US, Russia need more time to finalize adoption deal
US and Russian officials who had hoped to finalize a deal this week on new rules for adoption will need another meeting to complete the details, the State Department said Friday.
Russia imposed a de facto ban on US adoptions of Russian orphans and the two countries began working on a legal framework after a US woman sparked outrage in April by putting her adopted son on a plane alone back to Russia.
"It does not appear as though we will actually finalize the text today," State Department spokesman Philip Crowley told reporters as the two sides wrapped up three days of talks on a deal.
"On the one hand, the lead negotiator on the Russian side was ill and actually did not make the trip," Crowley said.
"On the other hand, I think the formal translation and finalization is just taking slightly longer than had been anticipated."
"So we will probably need to have another meeting. I wouldn't say that there are any show stoppers. It's just a matter of working through the mechanics of finalizing an agreement," he said.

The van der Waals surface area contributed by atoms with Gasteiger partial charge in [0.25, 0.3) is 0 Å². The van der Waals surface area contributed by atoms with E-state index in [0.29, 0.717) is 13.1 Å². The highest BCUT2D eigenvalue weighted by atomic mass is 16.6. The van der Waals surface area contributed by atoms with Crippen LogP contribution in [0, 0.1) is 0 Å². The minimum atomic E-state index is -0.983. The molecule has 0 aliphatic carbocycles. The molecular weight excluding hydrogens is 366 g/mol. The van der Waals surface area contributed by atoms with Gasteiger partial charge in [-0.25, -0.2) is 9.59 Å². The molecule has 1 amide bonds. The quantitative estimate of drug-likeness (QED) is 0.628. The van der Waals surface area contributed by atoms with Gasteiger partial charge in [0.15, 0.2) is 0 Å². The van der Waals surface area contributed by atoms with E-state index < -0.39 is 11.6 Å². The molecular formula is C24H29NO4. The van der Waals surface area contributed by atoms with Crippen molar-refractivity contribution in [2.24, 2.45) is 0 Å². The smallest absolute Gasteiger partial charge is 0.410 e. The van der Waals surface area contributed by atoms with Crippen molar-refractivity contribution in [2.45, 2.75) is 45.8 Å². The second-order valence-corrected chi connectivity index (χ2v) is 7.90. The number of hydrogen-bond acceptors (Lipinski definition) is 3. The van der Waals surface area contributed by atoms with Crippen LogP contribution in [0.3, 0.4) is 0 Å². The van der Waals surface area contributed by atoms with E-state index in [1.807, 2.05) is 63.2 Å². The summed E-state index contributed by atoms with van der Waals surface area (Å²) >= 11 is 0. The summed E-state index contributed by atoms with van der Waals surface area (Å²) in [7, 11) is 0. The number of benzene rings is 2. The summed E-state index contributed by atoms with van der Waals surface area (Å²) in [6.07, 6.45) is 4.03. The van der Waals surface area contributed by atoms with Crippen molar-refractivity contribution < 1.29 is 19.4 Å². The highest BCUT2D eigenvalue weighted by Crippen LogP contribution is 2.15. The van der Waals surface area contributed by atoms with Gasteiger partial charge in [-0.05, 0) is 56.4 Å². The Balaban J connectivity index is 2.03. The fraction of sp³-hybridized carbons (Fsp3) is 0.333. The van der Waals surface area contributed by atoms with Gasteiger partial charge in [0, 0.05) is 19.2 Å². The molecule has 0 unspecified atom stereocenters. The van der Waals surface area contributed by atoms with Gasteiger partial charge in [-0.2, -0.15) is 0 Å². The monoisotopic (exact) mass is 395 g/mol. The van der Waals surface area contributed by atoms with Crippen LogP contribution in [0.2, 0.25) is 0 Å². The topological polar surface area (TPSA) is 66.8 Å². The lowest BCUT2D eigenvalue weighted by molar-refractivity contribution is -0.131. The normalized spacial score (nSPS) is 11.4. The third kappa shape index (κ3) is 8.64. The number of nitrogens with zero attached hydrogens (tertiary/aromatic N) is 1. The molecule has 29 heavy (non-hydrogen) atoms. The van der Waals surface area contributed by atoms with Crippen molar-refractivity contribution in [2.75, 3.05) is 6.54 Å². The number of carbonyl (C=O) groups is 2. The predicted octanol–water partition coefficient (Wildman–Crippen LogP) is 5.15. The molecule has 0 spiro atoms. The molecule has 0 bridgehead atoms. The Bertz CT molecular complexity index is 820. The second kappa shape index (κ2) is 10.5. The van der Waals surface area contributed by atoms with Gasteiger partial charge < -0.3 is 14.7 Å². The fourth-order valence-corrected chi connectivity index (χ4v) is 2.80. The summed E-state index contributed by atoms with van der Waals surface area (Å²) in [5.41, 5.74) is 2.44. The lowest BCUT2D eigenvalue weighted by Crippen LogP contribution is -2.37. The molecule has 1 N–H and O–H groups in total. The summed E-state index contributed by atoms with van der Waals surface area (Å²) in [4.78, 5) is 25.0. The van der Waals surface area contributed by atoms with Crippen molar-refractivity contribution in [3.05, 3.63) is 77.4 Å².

He said a new meeting had yet to be scheduled.
Crowley said earlier this week that he expected both sides to finalize the agreement and have it ready for signing at some later date.
US President Barack Obama and his Russian counterpart Dmitry Medvedev threw their weight behind the process to provide legally binding rules for adoptions when they met in Moscow in June.
The two sides have met four times, in both Washington and Moscow, "to negotiate this agreement that provides greater safeguards for children and families in the adoption process between the two countries," Crowley said.
Russia demanded a bilateral accord to protect children after Torry Hansen, a 32-year-old nurse from Tennessee, put her seven-year-old adopted son on a flight to Russia with a note saying she could no longer care for him.
Hansen, who had adopted Artyom Savelyev just seven months earlier, said the boy was "violent" and had threatened to burn down the family home.
More than 1,770 orphans were adopted by American families in 2008 from Russia, where the number of orphans is around five times higher than in the United States, according to official statistics.
© 2010 AFP